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Is it possible in python to change what is printed for classes. I know that if we provide __str__ __unicode__ methods, we can change the way instances of a class are printed. But i want to do this for a class


class A(object):
    def __str__(self):
        return 'hello'

a = A()
print a

will print hello. Is it possible to change the behaviour of print A which by default prints something like <class '__main__.A'>

Update: I guess i might as well explain the context. I am trying to create MySQL queries and i have classes representing tables. Each of these table-classes have a class variable containing the table name. So what i want to do is to be able to pass the Class as parameter to cursor.execute and have the tablenames substituted in the query.

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up vote 5 down vote accepted

Yes, by providing a metaclass. This is a bad idea because metaclasses don't compose very well, and it's magical and confusing.

>>> class A(type):
...     def __repr__(self):
...             return '<this is not a class!>'
>>> class B(object):
...     __metaclass__ = A
>>> print B
<this is not a class!>

(you can change __str__ as well, it depends on the semantics of what this is)

You updated your post to talk about generating SQL queries from a class. Instead of changing str(Class), why not instead use Class.__name__ (i.e. the name you defined it with), or perhaps Class.table_name (i.e. some class attribute you define for each class)? Being able to pass in classes and have them automagically work as table names that aren't of the form <class 'foo.x'> is potentially very confusing to future readers of your code, because it's not clear that this should work from context. The reader must remember that metaclass hacks were involved (a relatively rare thing, although not in ORMs!) and what the metaclass hack did. In contrast, just passing Class.table_name instead of Class makes it very obvious what is going on.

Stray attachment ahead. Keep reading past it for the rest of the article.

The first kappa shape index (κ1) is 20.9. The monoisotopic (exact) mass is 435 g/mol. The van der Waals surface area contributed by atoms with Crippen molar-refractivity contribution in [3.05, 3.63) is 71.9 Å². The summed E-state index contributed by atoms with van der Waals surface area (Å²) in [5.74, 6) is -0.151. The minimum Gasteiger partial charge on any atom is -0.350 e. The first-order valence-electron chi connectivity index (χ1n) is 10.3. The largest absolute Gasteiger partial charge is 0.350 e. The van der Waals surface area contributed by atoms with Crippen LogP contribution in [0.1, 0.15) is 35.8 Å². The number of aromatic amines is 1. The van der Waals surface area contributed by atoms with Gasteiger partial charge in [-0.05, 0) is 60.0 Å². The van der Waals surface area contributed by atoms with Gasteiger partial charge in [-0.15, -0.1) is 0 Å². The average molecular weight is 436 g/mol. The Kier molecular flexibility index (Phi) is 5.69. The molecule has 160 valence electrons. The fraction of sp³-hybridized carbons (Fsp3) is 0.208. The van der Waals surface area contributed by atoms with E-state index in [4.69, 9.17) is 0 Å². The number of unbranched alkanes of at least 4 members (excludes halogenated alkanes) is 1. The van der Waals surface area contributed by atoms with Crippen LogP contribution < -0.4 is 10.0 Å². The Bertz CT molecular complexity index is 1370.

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"metaclasses don't compose very well, and it's magical and confusing" can you elaborate a little – z33m Apr 14 '11 at 7:18
@zeem Re:composition, using two different metaclasses requires you to create one new metaclass that inherits from both of them, which might not work very well if they aren't meant to be inherited. As a general rule, classes, and especially metaclasses, aren't meant to be multiply inherited from, and this can and will blow up. Re: magical/confusing, the basic problem is that people expects repr(SomeClass) to look like the repr of a class, and if you alter it, that breaks this expectation. So people might see a class and not even know it's a class. – Devin Jeanpierre Apr 14 '11 at 7:35

Easy enough with a metaclass. A metaclass is to the class, what the class is to the instance

class A_meta(type):
    def __str__(cls):
        return 'foobar'

class A(object):
    __metaclass__ = A_meta
    def __str__(self):
        return 'hello'

a = A()
print a
print A
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